Once every four years, most of the planet turns its attention to the soccer pitch for an unrivaled sporting pageant: the World Cup. And while Motley Fool co-founder David Gardner is not a superfan when it comes to futbol, he's a lover of sport in general, so it should come as little surprise that he, like billions of people around the globe, has his mind on the competition. But, at the Fool, our ongoing competition is to help you beat the market, so whatever he's doing, he's liable at some point to try to imagine it through an investor's lens.
In this segment, he focuses on the global nature of the tournament and how it reflects our increasingly interconnected world. That trend toward globalization and cross-border cooperation, he feels, has unstoppable momentum -- a momentum that is reflected in the Rule Breakers portfolio.
A full transcript follows the video.
This video was recorded on June 20, 2018.
David Gardner: What I'll call observation No. 1 -- or, maybe, what do sports announcers do? They do things like keys to the game or takeaways. I'll let my producer, Rick Engdahl, figure out what these are. This is observation/ takeaway/ key to the game No. 1 about the World Cup, and it's just that it's a global phenomenon. I think that, in many ways, is what's most important about the World Cup, especially in an increasingly globalizing world.
As this world does globalize, friction comes up. Sometimes people don't want to work with other people, or don't want to trade with them, or don't want to act the same way, or refugees show up and all of the sudden it changes the nature of what your country was. It's a much more modern day phenomenon, globalizing.
I think it's one of those, with Kevin Kelly here, inevitable forces. You may remember Kevin Kelly, his book, The Inevitable, which we've talked about on this podcast in months past. I don't think that Kevin Kelly made one of his 12 forces that will shape our technological future -- the subtitle of his book, The Inevitable -- I don't think that he made globalization one of them. But, you can certainly read globalization into forces like, well, sharing is one example of one of his chapters, one of those 12 forces, our tendency to share. Thanks to the internet and global trade and lower borders -- all forces that clearly have been bringing this world closer and closer together in recent decades -- I think it's inevitable that, through sharing, we're going to end up being even more global going forward. I realize some would certainly disagree, and some aren't rooting for that, but I think that we do better as humans when we work together with each other.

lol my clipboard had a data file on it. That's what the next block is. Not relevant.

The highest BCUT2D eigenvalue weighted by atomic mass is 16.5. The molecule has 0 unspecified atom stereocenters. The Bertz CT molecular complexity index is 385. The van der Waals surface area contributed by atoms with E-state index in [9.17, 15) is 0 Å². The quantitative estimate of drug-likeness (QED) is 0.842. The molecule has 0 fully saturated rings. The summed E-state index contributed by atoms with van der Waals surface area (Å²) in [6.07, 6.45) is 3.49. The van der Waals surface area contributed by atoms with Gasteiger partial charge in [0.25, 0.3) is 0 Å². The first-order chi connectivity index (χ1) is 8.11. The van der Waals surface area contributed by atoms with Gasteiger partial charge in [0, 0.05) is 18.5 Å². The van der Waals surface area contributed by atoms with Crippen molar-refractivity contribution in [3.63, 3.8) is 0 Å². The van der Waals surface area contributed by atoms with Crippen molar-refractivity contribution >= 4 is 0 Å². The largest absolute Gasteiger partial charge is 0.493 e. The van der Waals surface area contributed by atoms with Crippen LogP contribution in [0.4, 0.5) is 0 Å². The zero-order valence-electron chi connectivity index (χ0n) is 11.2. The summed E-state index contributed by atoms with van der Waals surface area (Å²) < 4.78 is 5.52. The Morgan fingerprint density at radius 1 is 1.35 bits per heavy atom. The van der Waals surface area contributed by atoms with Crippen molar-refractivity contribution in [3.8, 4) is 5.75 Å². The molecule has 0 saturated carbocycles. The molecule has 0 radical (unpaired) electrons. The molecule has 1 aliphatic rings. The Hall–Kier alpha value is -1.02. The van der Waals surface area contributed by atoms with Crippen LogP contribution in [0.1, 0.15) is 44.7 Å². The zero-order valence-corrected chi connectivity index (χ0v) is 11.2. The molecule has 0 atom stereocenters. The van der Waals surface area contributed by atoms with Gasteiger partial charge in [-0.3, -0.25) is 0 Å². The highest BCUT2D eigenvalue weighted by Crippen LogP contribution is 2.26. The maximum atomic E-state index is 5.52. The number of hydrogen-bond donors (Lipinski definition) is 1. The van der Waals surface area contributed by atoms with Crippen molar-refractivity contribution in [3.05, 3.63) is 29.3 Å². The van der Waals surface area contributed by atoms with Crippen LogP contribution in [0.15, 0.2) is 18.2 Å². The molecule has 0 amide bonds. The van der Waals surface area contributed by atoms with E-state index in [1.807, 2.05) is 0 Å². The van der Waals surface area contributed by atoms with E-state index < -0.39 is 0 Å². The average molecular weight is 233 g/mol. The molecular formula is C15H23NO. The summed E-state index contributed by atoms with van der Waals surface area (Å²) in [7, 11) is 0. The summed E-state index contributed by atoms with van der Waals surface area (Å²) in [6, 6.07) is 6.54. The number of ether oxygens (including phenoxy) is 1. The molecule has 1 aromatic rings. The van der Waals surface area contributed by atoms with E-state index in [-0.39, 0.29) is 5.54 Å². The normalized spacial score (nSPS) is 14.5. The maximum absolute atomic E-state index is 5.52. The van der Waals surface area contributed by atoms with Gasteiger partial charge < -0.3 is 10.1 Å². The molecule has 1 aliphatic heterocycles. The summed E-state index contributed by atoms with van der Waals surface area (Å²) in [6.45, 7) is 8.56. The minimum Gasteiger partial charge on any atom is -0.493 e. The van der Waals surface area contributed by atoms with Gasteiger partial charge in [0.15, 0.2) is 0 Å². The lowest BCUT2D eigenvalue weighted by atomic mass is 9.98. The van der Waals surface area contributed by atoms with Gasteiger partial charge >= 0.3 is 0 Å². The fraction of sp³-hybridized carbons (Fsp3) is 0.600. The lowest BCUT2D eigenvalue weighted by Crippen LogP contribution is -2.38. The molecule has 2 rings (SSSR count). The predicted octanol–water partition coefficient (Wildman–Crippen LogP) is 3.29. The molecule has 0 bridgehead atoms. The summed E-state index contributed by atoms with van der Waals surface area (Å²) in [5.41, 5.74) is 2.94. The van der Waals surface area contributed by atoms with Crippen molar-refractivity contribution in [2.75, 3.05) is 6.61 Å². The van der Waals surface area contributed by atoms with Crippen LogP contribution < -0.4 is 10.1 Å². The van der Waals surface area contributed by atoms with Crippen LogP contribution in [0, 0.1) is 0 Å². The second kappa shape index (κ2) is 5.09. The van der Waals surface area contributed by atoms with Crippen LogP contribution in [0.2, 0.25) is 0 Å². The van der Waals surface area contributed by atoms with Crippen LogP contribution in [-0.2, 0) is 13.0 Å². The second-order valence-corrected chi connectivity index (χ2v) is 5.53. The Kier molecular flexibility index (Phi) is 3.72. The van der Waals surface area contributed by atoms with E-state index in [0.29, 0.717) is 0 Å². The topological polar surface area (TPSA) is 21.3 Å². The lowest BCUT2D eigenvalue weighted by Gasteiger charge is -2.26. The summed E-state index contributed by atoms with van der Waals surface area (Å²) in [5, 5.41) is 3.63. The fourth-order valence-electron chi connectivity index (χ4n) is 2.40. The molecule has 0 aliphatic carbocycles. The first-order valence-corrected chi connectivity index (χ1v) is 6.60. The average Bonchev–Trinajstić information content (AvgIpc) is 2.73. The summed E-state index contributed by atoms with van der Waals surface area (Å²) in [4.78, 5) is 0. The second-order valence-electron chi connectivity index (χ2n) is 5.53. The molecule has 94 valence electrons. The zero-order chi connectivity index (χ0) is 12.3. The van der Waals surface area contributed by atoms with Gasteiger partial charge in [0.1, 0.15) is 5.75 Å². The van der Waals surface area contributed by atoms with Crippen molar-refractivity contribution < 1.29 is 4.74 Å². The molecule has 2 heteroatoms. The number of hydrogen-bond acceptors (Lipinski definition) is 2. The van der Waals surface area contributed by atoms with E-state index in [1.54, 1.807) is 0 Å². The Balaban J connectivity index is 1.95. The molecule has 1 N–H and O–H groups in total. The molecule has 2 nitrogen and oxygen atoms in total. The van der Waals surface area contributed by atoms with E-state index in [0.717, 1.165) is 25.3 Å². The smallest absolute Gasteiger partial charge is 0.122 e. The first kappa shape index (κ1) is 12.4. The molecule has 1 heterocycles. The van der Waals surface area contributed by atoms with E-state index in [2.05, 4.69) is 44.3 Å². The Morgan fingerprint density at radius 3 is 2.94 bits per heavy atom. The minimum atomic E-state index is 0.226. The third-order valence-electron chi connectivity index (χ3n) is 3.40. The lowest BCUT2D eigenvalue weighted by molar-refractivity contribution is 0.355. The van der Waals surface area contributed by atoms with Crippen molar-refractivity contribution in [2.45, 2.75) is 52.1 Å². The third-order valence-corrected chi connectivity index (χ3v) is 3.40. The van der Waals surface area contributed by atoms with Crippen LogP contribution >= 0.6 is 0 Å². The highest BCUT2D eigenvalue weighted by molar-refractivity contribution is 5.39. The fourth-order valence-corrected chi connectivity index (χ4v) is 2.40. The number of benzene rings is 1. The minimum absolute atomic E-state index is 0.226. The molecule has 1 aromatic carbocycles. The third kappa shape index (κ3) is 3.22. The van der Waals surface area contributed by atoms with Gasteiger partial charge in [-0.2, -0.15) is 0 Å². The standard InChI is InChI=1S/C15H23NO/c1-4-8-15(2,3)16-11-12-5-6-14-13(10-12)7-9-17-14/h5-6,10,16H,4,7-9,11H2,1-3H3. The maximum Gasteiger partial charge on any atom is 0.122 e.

Don't you love that the World Cup brings together nations that are so different from each other? In fact, it's being hosted in a nation that isn't one of my favorite countries in the world, it might not be yours, either. I know one thing -- Russians love Russia, and the motherland, and that feeling. Of course, everybody has some national pride, but I think especially Russians, going back to their great 19th century novelists -- I've read a few of their books -- I know that there's a deep love of the motherland.
I think, based on some of the lawsuits that were launched at FIFA for choosing Russia as the site for 2018 that it maybe wasn't entirely above-board how the World Cup did end up in Russia. But, I'm actually a fan of having the World Cup, sometimes, in repressive countries. I think it opens them up to the world and it makes all of us a little bit more aware and empathetic about that country and the people who live there.
So, I think it's just tremendous, what a great globalizing force the World Cup is. I say the same thing of the Olympics. Both the men's and the women's game of soccer, soccer is the international sport. International football is what binds us together more than any other sport that I can think of, and I want to celebrate that as observation No. 1 this week as we think about the World Cup.
What's the investing or business take away? A reminder, if you're not a Rule Breakers member -- our Motley Fool Rule Breaker service that I've overseen since launch in October of 2004, and picked, with my team, two stocks every month since October 2004 -- you might not know if you're not yet, I hope you will be, a Rule Breakers member, that three of the four best-performing stock recommendations in Rule Breakers history to date, companies that have gone up 20 or more times in value, three of the four are international companies. If you're an American, they are not domestic players. They are global companies.
In fact, I'm not going to reveal their names, because I sure do want you to come join our service and find out what those companies are. I will name one company a few spots down the list. The No. 7 performing company is IPG Photonics, which I first picked in March of 2008. The stock was at $14 back then. It's at $238 today.
One thing I love about IPG Photonics is that its CEO is a Russian-American. Valentin Gapontsev emigrated to America a few decades ago, set up shop with his engineering understanding and his inventions, fiber lasers, set up a superior, disruptive technology within the field of lasers, and IPG Photonics has been benefiting from that ever since. So, the No. 7 producer on our scorecard comes from, very specifically, a gentleman who came from Russia to America and started a great for-profit company.